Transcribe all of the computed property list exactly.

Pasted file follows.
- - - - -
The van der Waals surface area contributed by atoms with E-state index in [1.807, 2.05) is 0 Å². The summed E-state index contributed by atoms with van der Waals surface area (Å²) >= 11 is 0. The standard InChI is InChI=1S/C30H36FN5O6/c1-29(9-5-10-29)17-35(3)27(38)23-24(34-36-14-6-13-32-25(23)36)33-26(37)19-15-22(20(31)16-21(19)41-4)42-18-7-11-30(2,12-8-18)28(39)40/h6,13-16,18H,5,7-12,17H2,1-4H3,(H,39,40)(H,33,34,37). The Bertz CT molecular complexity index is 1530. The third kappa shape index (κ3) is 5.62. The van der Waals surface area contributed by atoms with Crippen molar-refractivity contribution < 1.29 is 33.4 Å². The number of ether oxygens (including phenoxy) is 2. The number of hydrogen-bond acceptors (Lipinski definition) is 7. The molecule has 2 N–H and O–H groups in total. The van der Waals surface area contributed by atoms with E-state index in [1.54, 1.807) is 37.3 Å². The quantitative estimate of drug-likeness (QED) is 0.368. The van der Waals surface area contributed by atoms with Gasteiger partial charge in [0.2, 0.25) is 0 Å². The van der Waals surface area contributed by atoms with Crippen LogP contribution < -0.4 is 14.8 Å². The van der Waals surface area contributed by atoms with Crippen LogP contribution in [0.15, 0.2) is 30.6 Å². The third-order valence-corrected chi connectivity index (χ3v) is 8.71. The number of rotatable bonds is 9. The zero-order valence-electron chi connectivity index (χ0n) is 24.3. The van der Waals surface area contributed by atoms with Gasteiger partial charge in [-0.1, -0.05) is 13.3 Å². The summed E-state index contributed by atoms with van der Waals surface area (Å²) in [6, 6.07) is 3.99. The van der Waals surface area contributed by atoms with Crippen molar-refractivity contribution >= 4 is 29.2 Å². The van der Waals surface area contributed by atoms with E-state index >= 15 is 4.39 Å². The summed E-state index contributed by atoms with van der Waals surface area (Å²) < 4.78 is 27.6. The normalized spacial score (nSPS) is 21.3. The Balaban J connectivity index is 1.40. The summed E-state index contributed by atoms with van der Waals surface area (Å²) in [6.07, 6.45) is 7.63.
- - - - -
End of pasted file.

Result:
The van der Waals surface area contributed by atoms with E-state index in [1.807, 2.05) is 0 Å². The summed E-state index contributed by atoms with van der Waals surface area (Å²) >= 11 is 0. The standard InChI is InChI=1S/C30H36FN5O6/c1-29(9-5-10-29)17-35(3)27(38)23-24(34-36-14-6-13-32-25(23)36)33-26(37)19-15-22(20(31)16-21(19)41-4)42-18-7-11-30(2,12-8-18)28(39)40/h6,13-16,18H,5,7-12,17H2,1-4H3,(H,39,40)(H,33,34,37). The Bertz CT molecular complexity index is 1530. The third kappa shape index (κ3) is 5.62. The van der Waals surface area contributed by atoms with Crippen molar-refractivity contribution < 1.29 is 33.4 Å². The number of ether oxygens (including phenoxy) is 2. The number of hydrogen-bond acceptors (Lipinski definition) is 7. The molecule has 2 N–H and O–H groups in total. The van der Waals surface area contributed by atoms with E-state index in [1.54, 1.807) is 37.3 Å². The quantitative estimate of drug-likeness (QED) is 0.368. The van der Waals surface area contributed by atoms with Gasteiger partial charge in [0.2, 0.25) is 0 Å². The van der Waals surface area contributed by atoms with Crippen LogP contribution < -0.4 is 14.8 Å². The van der Waals surface area contributed by atoms with Crippen LogP contribution in [0.15, 0.2) is 30.6 Å². The third-order valence-corrected chi connectivity index (χ3v) is 8.71. The number of rotatable bonds is 9. The zero-order valence-electron chi connectivity index (χ0n) is 24.3. The van der Waals surface area contributed by atoms with Gasteiger partial charge in [-0.1, -0.05) is 13.3 Å². The summed E-state index contributed by atoms with van der Waals surface area (Å²) in [6, 6.07) is 3.99. The van der Waals surface area contributed by atoms with Crippen molar-refractivity contribution >= 4 is 29.2 Å². The van der Waals surface area contributed by atoms with E-state index >= 15 is 4.39 Å². The summed E-state index contributed by atoms with van der Waals surface area (Å²) < 4.78 is 27.6. The normalized spacial score (nSPS) is 21.3. The Balaban J connectivity index is 1.40. The summed E-state index contributed by atoms with van der Waals surface area (Å²) in [6.07, 6.45) is 7.63.